This was huge for Ben.  While most parents of Kindergartners have kids that come home from school and chatter on happily about their day, I usually have to read about what happened and then prompt him by asking questions.  Most of the time the best answers I get are yes and no to my questions.  Sometimes Ben goes off on long orations about his day, but is speaking so fast and not clearly enough for us to understand what he is saying.   Often he uses signs to help us understand a few of  his words and sometimes we can get an idea of what he is trying to say.  This was the first time he ever came up to me completely unprompted to tell me how he was feeling and kept at it until I figured out what he had to say.   

I asked later if he had fun playing with Jo and he very enthusiastically said "Yes Mommy!  Thank You."  So glad he had fun with Jo even though he was scared when we were not home when he woke up.

Ben is also developing quite the little sense of humor.  The other day he walked up to me with the container of strawberries and said, "strawberries, please".  However, he had one of my price tags across his nose.  I asked him, "Ben, what is on your nose"?  He said and signed, "hurt, Mommy".  I said, "Oh Ben, did you hurt your nose?"  He said yes and skipped off with his strawberries giggling as he went.  Silly boy.



Thursday, August 22, 2013

First Day of School

Last week was Ben's first day of Kindergarten.  He was so excited to go.  He is in the general education class room, and there will be no para in the room.  However, they will have a student teacher for the first 6 weeks of class, so that will help, and then we will decide what level of para support is needed if any.

We went on a Tuesday night to the orientation where Ben got to find his desk, put his supplies away, and reacquaint himself with the classroom.  He spent about 20 minutes in there, decided he was done, and took off, sprinting for the gym.  He helped himself to a ball (there is a rack in the stairwell that leads to the stage, and stared playing basketball.  He was already at the free throw line ready to take his first shot when I caught up to him.  Mr. Warner the gym teacher was in there and I told him, if Ben ever comes up missing,  they should check the gym first.  The boy loves any game that involves a ball.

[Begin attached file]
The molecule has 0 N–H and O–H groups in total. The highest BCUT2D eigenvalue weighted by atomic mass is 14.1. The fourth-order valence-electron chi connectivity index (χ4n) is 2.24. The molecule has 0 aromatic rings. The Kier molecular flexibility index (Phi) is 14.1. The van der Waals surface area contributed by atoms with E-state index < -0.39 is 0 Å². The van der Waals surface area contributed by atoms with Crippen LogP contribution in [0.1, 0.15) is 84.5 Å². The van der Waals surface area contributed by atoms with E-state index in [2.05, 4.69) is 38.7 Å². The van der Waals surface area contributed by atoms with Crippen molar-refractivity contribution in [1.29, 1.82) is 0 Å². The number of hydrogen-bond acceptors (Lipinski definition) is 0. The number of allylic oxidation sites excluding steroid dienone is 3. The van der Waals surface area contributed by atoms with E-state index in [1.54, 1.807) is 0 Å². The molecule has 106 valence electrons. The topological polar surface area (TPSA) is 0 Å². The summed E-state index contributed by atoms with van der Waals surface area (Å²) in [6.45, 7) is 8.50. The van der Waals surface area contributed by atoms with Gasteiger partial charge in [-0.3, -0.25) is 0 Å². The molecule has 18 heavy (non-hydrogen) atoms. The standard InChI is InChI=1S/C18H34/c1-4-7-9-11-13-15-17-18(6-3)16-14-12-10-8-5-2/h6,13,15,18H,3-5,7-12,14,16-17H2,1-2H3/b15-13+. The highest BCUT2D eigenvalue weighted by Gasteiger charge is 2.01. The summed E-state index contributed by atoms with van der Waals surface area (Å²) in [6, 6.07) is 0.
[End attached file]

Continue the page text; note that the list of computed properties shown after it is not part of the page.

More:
The first day of school was cold for Nebraska in August, so we took our traditional first day of school photos inside.  I loved the expression on Ben's face on his solo picture.  It think it really captured the joy he was feeling about going back to school.

Noah was not very interested in giving Mom a first day of school smile, so he settled for a "cool" pose.

John just plain scowled until I cracked a joke and made him laugh.  


 I was quite happy to get this pleasant of look on all of their faces at the same time. 


I am so glad I had him rid the bus home.  When I asked him what his favorite thing was from the first day of school he said, "I ride bus"!


 But full days of Kindergarten are hard on little boys.  It took a couple episodes of Barney the first day, but he was out.  He is getting better, now a few days later, but you can tell he is tired from the meltdowns that occur on a regular basis after he gets off the bus. 



 Hopefully things will be better next week.

Saturday, August 10, 2013

2013 Step Up for Down Syndrome Walk

The W Family would like to invite you to participate in the 11th annual Step Up for Down Syndrome Walk on October 5, 2013.   


How can you help?  Many different ways!  You can support Ben’s Brigade by walking or donating.  You can sign up to do either by going to our team fundraising page by clicking here. Adults are $20 and Kids are $10 and if registered by September 15th you get a free t-shirt with your registration. If you can't be there the day of the walk, you can still support Ben by being a virtual walker.  
Students and faculty of Elmwood - Murdock School can register for free by joining the Elmwood Murdock School Team by clicking here. (School team registrations need to enter a coupon code of "school" and do not get a t-shirt so wear school colors.)


The walk is 1 mile and starts at Antelope Park (by 33rd and A streets), but there will be so much more than just the walk!   There will be food and fun for the whole family with the String Beans, Der Viener Schlinger, Face Painting and much more.


August 31st is the deadline for the Early Bird Fundraiser.  For each $200 we raise by that date, Ben gets a fact poster displayed along the walk route (limit 3).  So far we have enough pledged to earn one poster.  It would be great to earn all 3!
September 15th is the deadline for getting a free t-shirts with your paid registration.  So don't wait, register or donate today. 


 We are so proud of Ben and all that he has accomplished in the last year.  He loved going to preschool and playing T-ball and working on his reading skills.  He also enjoyed cheering on his brothers at all of their sporting events.  Ben is looking forward to starting Kidergarten at Elmwood Murdock this fall.  Thank you to everyone who has donated in the past and to those who are planning to donate this year.  You are helping to make a difference in the lives of individuals with Down syndrome in our community.


We appreciate everyone's support.
Thank You!

The W Family